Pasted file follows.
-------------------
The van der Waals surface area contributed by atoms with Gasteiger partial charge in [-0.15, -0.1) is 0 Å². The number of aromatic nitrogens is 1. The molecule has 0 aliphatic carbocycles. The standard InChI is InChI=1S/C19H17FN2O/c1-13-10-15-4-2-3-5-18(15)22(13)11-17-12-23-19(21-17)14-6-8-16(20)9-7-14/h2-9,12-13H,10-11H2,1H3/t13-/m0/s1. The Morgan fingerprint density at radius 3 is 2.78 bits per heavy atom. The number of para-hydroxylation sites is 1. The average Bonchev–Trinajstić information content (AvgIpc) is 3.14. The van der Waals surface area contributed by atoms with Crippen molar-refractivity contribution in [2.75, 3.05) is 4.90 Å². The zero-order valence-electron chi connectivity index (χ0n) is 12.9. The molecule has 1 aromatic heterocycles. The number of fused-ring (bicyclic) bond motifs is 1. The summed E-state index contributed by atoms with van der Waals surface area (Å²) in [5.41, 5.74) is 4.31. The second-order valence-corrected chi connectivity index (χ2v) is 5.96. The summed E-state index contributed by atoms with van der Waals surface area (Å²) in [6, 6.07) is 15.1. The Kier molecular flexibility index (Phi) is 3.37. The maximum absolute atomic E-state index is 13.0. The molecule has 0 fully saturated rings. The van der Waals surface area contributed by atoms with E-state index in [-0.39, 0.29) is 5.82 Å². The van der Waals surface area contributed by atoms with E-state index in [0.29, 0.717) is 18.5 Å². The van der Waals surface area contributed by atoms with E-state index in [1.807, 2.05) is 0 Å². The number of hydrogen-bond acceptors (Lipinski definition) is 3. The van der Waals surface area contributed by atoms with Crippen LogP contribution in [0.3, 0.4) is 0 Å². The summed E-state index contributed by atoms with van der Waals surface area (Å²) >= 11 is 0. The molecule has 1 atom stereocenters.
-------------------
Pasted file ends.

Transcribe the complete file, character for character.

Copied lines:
The van der Waals surface area contributed by atoms with Gasteiger partial charge in [-0.15, -0.1) is 0 Å². The number of aromatic nitrogens is 1. The molecule has 0 aliphatic carbocycles. The standard InChI is InChI=1S/C19H17FN2O/c1-13-10-15-4-2-3-5-18(15)22(13)11-17-12-23-19(21-17)14-6-8-16(20)9-7-14/h2-9,12-13H,10-11H2,1H3/t13-/m0/s1. The Morgan fingerprint density at radius 3 is 2.78 bits per heavy atom. The number of para-hydroxylation sites is 1. The average Bonchev–Trinajstić information content (AvgIpc) is 3.14. The van der Waals surface area contributed by atoms with Crippen molar-refractivity contribution in [2.75, 3.05) is 4.90 Å². The zero-order valence-electron chi connectivity index (χ0n) is 12.9. The molecule has 1 aromatic heterocycles. The number of fused-ring (bicyclic) bond motifs is 1. The summed E-state index contributed by atoms with van der Waals surface area (Å²) in [5.41, 5.74) is 4.31. The second-order valence-corrected chi connectivity index (χ2v) is 5.96. The summed E-state index contributed by atoms with van der Waals surface area (Å²) in [6, 6.07) is 15.1. The Kier molecular flexibility index (Phi) is 3.37. The maximum absolute atomic E-state index is 13.0. The molecule has 0 fully saturated rings. The van der Waals surface area contributed by atoms with E-state index in [-0.39, 0.29) is 5.82 Å². The van der Waals surface area contributed by atoms with E-state index in [0.29, 0.717) is 18.5 Å². The van der Waals surface area contributed by atoms with E-state index in [1.807, 2.05) is 0 Å². The number of hydrogen-bond acceptors (Lipinski definition) is 3. The van der Waals surface area contributed by atoms with Crippen LogP contribution in [0.3, 0.4) is 0 Å². The summed E-state index contributed by atoms with van der Waals surface area (Å²) >= 11 is 0. The molecule has 1 atom stereocenters.